As I’ve said before, Earl Norem’s work on HG’s Alien license, including the target from the Alien Blaster Giant Target Set and this, the 36″ tall jigsaw puzzle, is some of the finest in pop culture illustration. Artist Stephen Kick recently bought a copy of the puzzle, scanned every single piece into Photoshop, assembled the pieces, cleaned and restored them, and gave us a big, beautiful poster. The before and after images are above.
Go to Steve’s post to see more, including some GIFs of the entire process—it took him eight hours. And maybe drop him a line of thanks. The puzzle is not easy to come by, and, because of the size, it’s almost impossible to see quality images of the whole thing. Now, everyone gets to enjoy Norem’s work up close without spending a small fortune.
While you’re at it, check out Steve’s many other incredible designs, like this custom Boba Fett blaster, for instance.
Published January 11, 2016
Please do not send matches. Did you know that Chevy Chase wore the Nostromo cap (worn by Brett) in Fletch?
From the collection of Gregg Koenig.
Brilliant. See more jigsaw puzzles and read about Alien‘s extensive merchandising campaign here.
Elementary school kid is wearing the Ben Cooper Alien costume! As in the Xenomorph from the movie Alien that was rated `X’ in the UK and yet spawned a massive amount of merchandise marketed to small children, a campaign I talk about here and here. File under: when Halloween wasn’t banned because “costumes and parading increases apprehension in an increasing number of students who are presently experiencing anxiety issues.”
(Photos via the Miami Herald)
Published August 11, 2015
Alien Trilogy , TV Guide
Could ABC not have put together a better ad for the first network showing of a horror masterpiece? Or did they not bother because half of the movie had to be cut? What’s with that shitty tagline, ABC? The original is one of the greatest ever devised! Why does Tom Skerritt look like Jesus? Why does John Hurt look like he’s humping the control panel? Why does Sigourney have a perm, and why is she holding James Bond’s gun from Moonraker?
(Image via Platypus Comix)
One in a series of the bleakest jigsaw puzzles ever produced on planet Earth. Others in this format included the Space Jockey and the Nostromo in flight, but the real prize is the 250-piece, 36″ tall beauty featuring art by Earl Norem, who also illustrated the unforgettable Alien “target” from the Alien Blaster Giant Target Set (see it here on an episode of Toy Hunters).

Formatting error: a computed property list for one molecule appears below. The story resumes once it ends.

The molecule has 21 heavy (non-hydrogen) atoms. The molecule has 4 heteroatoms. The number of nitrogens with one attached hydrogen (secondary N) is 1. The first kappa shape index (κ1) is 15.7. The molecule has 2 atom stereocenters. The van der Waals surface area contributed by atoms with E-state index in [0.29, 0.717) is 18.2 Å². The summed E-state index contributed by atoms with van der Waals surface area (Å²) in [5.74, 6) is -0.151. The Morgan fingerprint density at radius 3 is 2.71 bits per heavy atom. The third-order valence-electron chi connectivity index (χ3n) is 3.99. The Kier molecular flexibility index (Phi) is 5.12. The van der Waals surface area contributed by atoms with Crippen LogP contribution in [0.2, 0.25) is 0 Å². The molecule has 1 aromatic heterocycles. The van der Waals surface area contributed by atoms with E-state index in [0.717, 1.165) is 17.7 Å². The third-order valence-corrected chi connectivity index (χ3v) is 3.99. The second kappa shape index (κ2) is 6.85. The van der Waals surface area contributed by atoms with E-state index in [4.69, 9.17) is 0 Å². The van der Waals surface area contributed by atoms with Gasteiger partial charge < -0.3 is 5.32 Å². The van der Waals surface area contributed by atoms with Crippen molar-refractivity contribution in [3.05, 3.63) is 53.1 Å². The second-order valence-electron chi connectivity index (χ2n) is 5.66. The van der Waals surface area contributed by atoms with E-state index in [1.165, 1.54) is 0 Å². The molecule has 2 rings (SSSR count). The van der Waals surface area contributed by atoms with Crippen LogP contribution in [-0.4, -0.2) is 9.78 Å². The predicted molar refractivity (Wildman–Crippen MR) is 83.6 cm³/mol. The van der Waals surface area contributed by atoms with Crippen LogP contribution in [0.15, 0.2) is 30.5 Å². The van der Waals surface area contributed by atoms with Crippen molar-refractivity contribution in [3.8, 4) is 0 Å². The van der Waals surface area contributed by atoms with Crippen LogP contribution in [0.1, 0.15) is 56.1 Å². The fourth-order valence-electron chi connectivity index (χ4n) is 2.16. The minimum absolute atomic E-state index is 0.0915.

The marketing of Alien was one of the strangest, most decadent moments in the history of toy licensing, and one of the greatest kid moments in the history of kid-dom. 20th Century Fox foolishly sold the license across the board expecting the film to come back with a PG rating, and ended up having to sell parents on one of the most violent movies ever made, and arguably the most terrifying.
I found a blurb in Starlog (below) detailing the scope (but not the extent) of the merchandising campaign. The only products I haven’t seen are the Don Post mask and the pajamas (!). One of the Roach t-shirt transfers is here, the Ben Cooper costume is here, and you can see the Kenner-produced “world’s ugliest doll” (a.k.a. the greatest action figure ever made) here.
How am I expected to quit my custom van obsession when I keep finding specimens like this one? It’s like it emerged from a slimy, leathery egg and attached itself to my face.
(Image via Cosmo Lutz/Flickr)
This actually happened. See more views at Erick’s Wonderful Wonderblog.
Published October 2, 2014
Alien Trilogy , Kenner Toys
Definitely the greatest action figure ever made, and possibly the greatest toy ever made, despite its notorious fragility. I talk about toys based on R rated features of the ’70s and early ’80s here, where I first mentioned Kenner’s magnum opus. The figure didn’t sell well due to price point and parental puzzlement, but everyone I knew wanted one. (The toy reportedly lost Kenner “more than $1 million and was produced for only one year.”)
All it took to draw the kids in was a good trailer (Alien had one of the best), solid lead up press in the genre magazines (Starlog, etc.), and eye-catching merchandise. (If you don’t already have it, go get a copy of Alien: The Illustrated Story, the 1979 graphic novel by Archie Goodwin and Walt Simonson originally published by Heavy Metal magazine).
All of the photos are from eBay (item sold for $521.77), with the exception of the instruction sheet (itself a masterpiece), which I found at Gregg Koenig’s Flickr.